>> And you can bet.>> Really?>> She's going to vote>> As voters weigh two of the most disliked major party nominees in US history. No group may be more to satisfied with the candidates than the millennials. And some political scientists are worried that hashtags like none of the above and not gonna vote are indicative of a scarred generation of voters that could effect the democratic process for years to come.
Reuters editor in charge for the northeastern US, Scott Malone explains.>> Reuters polling finds that just 52.5% of young Americans aged 18 to 34, describe themselves as certain, or almost certain to vote on November 8th. That's down from 56.1% at the same point in the cycle four years ago.
It's a concern, cuz it points to lower turnout, and experts say it could suggest lower turnout in the elections coming forward. A voter who's participated in one election is 10% more likely to vote the next time around than a voter who has sat the past election out.>> Malone says young Americans on both the left and right have found reasons not to vote this election cycle, including the fall of their candidate in the primary election.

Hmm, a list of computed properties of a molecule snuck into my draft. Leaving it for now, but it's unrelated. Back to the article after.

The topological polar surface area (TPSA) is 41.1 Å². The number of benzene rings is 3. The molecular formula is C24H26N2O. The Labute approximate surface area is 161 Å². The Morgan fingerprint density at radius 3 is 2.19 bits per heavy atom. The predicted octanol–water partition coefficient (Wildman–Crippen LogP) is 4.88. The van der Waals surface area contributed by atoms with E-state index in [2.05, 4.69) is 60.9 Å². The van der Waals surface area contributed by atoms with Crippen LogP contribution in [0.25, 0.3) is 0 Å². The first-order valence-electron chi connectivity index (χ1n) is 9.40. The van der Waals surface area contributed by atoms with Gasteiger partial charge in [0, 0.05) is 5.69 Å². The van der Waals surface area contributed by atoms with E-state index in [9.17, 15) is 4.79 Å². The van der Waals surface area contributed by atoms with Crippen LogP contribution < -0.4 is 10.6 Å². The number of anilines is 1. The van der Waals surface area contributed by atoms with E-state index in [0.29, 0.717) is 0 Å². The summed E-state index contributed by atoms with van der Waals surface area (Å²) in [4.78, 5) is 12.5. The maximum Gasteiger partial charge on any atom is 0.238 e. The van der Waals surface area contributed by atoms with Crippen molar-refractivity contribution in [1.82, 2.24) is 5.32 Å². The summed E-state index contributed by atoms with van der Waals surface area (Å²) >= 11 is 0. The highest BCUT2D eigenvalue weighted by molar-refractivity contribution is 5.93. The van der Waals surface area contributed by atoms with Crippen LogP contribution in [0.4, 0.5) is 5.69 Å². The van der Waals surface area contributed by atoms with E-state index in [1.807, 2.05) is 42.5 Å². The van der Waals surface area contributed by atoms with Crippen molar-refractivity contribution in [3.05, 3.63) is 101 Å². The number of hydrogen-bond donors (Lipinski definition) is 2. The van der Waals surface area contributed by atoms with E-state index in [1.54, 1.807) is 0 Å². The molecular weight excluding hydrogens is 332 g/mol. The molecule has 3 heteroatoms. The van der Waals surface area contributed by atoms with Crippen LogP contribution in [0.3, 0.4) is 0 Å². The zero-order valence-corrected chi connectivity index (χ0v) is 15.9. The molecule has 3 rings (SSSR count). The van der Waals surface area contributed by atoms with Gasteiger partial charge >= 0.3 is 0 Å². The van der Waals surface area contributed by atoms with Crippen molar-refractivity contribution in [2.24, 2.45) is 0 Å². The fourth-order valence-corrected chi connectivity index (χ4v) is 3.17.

>> I spoke with several young voters, one a college student here in Boston, told me that he had been a very intense supporter of Bernie Sanders. And was looking forward to casting a ballot for him in what would have been his first election. However once Senator Sanders dropped out of the race he's not changed his allegiance to Clinton and simply plans to stay home on election day.
Saying that neither Clinton nor Trump is an acceptable choice to him. The poll comes as the millennial age group of voters reaches roughly 70 million people in the US, which is about the same number of baby boomers. But older voters are once again more likely to turn out in much larger numbers on November 8th.